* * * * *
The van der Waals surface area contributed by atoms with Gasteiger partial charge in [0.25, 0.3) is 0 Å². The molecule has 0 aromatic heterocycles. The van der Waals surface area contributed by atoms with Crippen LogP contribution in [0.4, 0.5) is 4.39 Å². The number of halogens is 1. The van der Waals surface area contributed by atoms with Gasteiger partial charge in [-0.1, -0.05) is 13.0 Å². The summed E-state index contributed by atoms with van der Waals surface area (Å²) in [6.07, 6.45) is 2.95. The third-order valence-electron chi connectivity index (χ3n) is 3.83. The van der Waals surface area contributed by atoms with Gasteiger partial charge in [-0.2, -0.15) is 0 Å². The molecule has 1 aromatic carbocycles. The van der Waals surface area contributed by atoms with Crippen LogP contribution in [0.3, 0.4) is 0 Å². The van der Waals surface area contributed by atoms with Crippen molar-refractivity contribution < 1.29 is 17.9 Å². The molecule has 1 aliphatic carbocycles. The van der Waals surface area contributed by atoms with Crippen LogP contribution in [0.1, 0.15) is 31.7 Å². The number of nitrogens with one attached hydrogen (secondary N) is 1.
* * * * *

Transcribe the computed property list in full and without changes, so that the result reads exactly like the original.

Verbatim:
The van der Waals surface area contributed by atoms with Gasteiger partial charge in [0.25, 0.3) is 0 Å². The molecule has 0 aromatic heterocycles. The van der Waals surface area contributed by atoms with Crippen LogP contribution in [0.4, 0.5) is 4.39 Å². The number of halogens is 1. The van der Waals surface area contributed by atoms with Gasteiger partial charge in [-0.1, -0.05) is 13.0 Å². The summed E-state index contributed by atoms with van der Waals surface area (Å²) in [6.07, 6.45) is 2.95. The third-order valence-electron chi connectivity index (χ3n) is 3.83. The van der Waals surface area contributed by atoms with Gasteiger partial charge in [-0.2, -0.15) is 0 Å². The molecule has 1 aromatic carbocycles. The van der Waals surface area contributed by atoms with Crippen LogP contribution in [0.3, 0.4) is 0 Å². The van der Waals surface area contributed by atoms with Crippen molar-refractivity contribution < 1.29 is 17.9 Å². The molecule has 1 aliphatic carbocycles. The van der Waals surface area contributed by atoms with Crippen LogP contribution in [0.1, 0.15) is 31.7 Å². The number of nitrogens with one attached hydrogen (secondary N) is 1.